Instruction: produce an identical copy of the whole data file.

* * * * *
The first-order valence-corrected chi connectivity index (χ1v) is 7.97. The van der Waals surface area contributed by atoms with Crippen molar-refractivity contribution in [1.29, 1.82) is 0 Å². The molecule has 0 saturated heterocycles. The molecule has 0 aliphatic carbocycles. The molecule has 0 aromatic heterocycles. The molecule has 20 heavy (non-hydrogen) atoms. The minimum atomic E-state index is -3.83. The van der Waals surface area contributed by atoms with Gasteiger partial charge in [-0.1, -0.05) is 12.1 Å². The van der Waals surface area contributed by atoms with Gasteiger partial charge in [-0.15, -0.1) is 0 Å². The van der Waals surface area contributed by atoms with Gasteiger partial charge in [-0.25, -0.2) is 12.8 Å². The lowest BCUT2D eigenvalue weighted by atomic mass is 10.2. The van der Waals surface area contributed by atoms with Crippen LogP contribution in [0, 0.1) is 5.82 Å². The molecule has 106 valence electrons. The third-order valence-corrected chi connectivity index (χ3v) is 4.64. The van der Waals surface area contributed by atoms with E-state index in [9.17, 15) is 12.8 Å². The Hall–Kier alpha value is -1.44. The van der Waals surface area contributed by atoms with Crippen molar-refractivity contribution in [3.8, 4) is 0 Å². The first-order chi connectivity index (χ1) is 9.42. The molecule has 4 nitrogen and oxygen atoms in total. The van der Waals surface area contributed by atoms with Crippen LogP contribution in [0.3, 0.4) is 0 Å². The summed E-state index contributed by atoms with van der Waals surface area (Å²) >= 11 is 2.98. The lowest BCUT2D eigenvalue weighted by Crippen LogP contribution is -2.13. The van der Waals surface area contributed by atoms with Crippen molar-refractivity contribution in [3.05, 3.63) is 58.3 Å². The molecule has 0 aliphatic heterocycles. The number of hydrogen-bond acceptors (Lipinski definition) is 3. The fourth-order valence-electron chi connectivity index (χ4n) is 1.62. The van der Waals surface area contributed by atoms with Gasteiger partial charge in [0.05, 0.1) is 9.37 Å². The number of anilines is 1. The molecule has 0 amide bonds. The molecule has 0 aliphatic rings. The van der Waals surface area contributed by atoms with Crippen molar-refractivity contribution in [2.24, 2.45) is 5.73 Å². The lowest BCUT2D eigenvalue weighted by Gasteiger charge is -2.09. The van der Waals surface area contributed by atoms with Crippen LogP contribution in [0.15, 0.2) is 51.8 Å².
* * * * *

The first-order valence-corrected chi connectivity index (χ1v) is 7.97. The van der Waals surface area contributed by atoms with Crippen molar-refractivity contribution in [1.29, 1.82) is 0 Å². The molecule has 0 saturated heterocycles. The molecule has 0 aliphatic carbocycles. The molecule has 0 aromatic heterocycles. The molecule has 20 heavy (non-hydrogen) atoms. The minimum atomic E-state index is -3.83. The van der Waals surface area contributed by atoms with Gasteiger partial charge in [-0.1, -0.05) is 12.1 Å². The van der Waals surface area contributed by atoms with Gasteiger partial charge in [-0.15, -0.1) is 0 Å². The van der Waals surface area contributed by atoms with Gasteiger partial charge in [-0.25, -0.2) is 12.8 Å². The lowest BCUT2D eigenvalue weighted by atomic mass is 10.2. The van der Waals surface area contributed by atoms with Crippen LogP contribution in [0, 0.1) is 5.82 Å². The molecule has 106 valence electrons. The third-order valence-corrected chi connectivity index (χ3v) is 4.64. The van der Waals surface area contributed by atoms with E-state index in [9.17, 15) is 12.8 Å². The Hall–Kier alpha value is -1.44. The van der Waals surface area contributed by atoms with Crippen molar-refractivity contribution in [3.8, 4) is 0 Å². The first-order chi connectivity index (χ1) is 9.42. The molecule has 4 nitrogen and oxygen atoms in total. The van der Waals surface area contributed by atoms with Crippen LogP contribution in [0.3, 0.4) is 0 Å². The summed E-state index contributed by atoms with van der Waals surface area (Å²) >= 11 is 2.98. The lowest BCUT2D eigenvalue weighted by Crippen LogP contribution is -2.13. The van der Waals surface area contributed by atoms with Crippen molar-refractivity contribution in [3.05, 3.63) is 58.3 Å². The molecule has 0 aliphatic heterocycles. The number of hydrogen-bond acceptors (Lipinski definition) is 3. The fourth-order valence-electron chi connectivity index (χ4n) is 1.62. The van der Waals surface area contributed by atoms with Gasteiger partial charge in [0.05, 0.1) is 9.37 Å². The number of anilines is 1. The molecule has 0 amide bonds. The molecule has 0 aliphatic rings. The van der Waals surface area contributed by atoms with Crippen molar-refractivity contribution in [2.24, 2.45) is 5.73 Å². The lowest BCUT2D eigenvalue weighted by Gasteiger charge is -2.09. The van der Waals surface area contributed by atoms with Crippen LogP contribution in [0.15, 0.2) is 51.8 Å².